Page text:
Lateran V

Giles of Viterbo
Giles of Viterbo

Ever seen the Sistine Chapel? Michelangelo painted the ceiling, and the wall behind the altar. Do the paintings communicate a message? A grim one? A hopeful one?

The ceiling gives us our past. The creation, the prophets. And behind the altar: What we will ultimately face. Judgment by Jesus. Not grim; not dark. Luminous and splendid.

Michelangelo had a “theological consultant.” Martin Luther’s ecclesiastical superior, the head of the Augustinian order. Giles of Viterbo.

Michelangelo painted. Meanwhile, on the other side of Rome, an ecumenical Council began in the Lateran Basilica.

A group of Cardinals had met a few years before, and had “suspended” Pope Julius II. Like the principal suspending a delinquent student. Though, in this case, the Cardinals had no authority to “suspend” the pope.

But they did have reason. At his election to the See of Peter, Julius had sworn, under oath, to convene an ecumenical Council to address the degradation of the Church. And Julius took his time doing it. He preferred to fight wars. Literally. He practically abandoned the sacred functions of his office and fought in the battlefield instead.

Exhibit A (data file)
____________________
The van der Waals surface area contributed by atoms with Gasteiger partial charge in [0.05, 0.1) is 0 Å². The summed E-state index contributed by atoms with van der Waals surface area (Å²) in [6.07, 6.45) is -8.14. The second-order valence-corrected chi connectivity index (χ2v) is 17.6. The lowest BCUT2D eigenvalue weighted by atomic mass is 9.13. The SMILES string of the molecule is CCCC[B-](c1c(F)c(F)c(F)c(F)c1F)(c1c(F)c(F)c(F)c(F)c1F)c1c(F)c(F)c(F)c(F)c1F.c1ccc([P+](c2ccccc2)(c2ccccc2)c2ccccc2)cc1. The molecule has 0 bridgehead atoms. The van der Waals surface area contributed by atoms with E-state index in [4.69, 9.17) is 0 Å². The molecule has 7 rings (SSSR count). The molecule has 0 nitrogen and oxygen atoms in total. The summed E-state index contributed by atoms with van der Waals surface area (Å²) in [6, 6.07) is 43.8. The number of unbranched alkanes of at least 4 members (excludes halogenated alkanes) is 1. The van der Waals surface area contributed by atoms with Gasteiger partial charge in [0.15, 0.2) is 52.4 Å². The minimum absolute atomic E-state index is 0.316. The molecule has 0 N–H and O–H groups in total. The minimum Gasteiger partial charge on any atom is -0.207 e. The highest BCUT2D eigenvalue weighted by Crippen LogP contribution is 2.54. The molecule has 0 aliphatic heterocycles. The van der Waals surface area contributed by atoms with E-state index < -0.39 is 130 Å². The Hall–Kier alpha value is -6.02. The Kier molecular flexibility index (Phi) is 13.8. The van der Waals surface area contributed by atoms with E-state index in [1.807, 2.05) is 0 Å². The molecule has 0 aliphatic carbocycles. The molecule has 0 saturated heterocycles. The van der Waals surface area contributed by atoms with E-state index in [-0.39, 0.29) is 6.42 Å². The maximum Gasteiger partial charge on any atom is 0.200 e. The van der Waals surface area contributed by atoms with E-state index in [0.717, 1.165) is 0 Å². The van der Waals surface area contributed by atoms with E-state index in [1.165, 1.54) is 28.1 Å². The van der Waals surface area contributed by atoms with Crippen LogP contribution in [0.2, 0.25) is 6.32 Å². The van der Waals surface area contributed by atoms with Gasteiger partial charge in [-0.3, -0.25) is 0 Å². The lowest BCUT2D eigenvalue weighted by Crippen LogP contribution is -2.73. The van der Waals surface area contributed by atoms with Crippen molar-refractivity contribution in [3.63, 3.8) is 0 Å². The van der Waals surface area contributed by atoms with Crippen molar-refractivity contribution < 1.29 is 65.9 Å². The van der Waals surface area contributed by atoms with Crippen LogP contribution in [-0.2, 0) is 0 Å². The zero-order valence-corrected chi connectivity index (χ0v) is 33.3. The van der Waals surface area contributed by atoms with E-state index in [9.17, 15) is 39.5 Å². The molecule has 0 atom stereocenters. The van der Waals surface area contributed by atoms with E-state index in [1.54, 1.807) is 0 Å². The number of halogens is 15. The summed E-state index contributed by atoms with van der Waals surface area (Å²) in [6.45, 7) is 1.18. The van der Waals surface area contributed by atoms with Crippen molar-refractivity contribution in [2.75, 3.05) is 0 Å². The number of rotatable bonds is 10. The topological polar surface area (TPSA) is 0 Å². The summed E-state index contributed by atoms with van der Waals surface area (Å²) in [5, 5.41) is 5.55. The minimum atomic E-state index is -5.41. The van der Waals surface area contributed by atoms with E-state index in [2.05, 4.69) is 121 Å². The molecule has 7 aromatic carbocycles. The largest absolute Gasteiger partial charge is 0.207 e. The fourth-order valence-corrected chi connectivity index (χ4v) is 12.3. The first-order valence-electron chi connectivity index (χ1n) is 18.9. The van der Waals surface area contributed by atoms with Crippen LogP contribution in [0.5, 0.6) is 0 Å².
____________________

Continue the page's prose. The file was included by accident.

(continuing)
Pope Julius finally fulfilled his promise, in 1512. And Giles of Viterbo gave the Council’s opening address.

The sacred things of our religion: it is not for us to change them, the preacher declared. We must let them change us.

Giles warned the assembled bishops and the pope that Christianity stood on the brink of utter collapse, because the Church had all but lost Her connection with the sources of Her life. The sacred traditions coming from Christ. The life of prayer. The struggle against vice, especially against worldliness, avarice, and sexual impurity.

Giles did not spare the pope. Julius had focused on the wrong battles, Giles declared, expending himself on futile military enterprises. The real battle had to be fought in prayer.

But Giles hoped for a better day. With the pope and bishops meeting together in Council, they could focus on the Christian religion as they had received it–in the sacred texts and traditions. They could survive and thrive by uniting in the unchanging essentials.

…A lot of the drama sounds eerily familiar. Let’s have the same hope. It is not for anyone to change the sacred realities of our religion. It is for them to change us.

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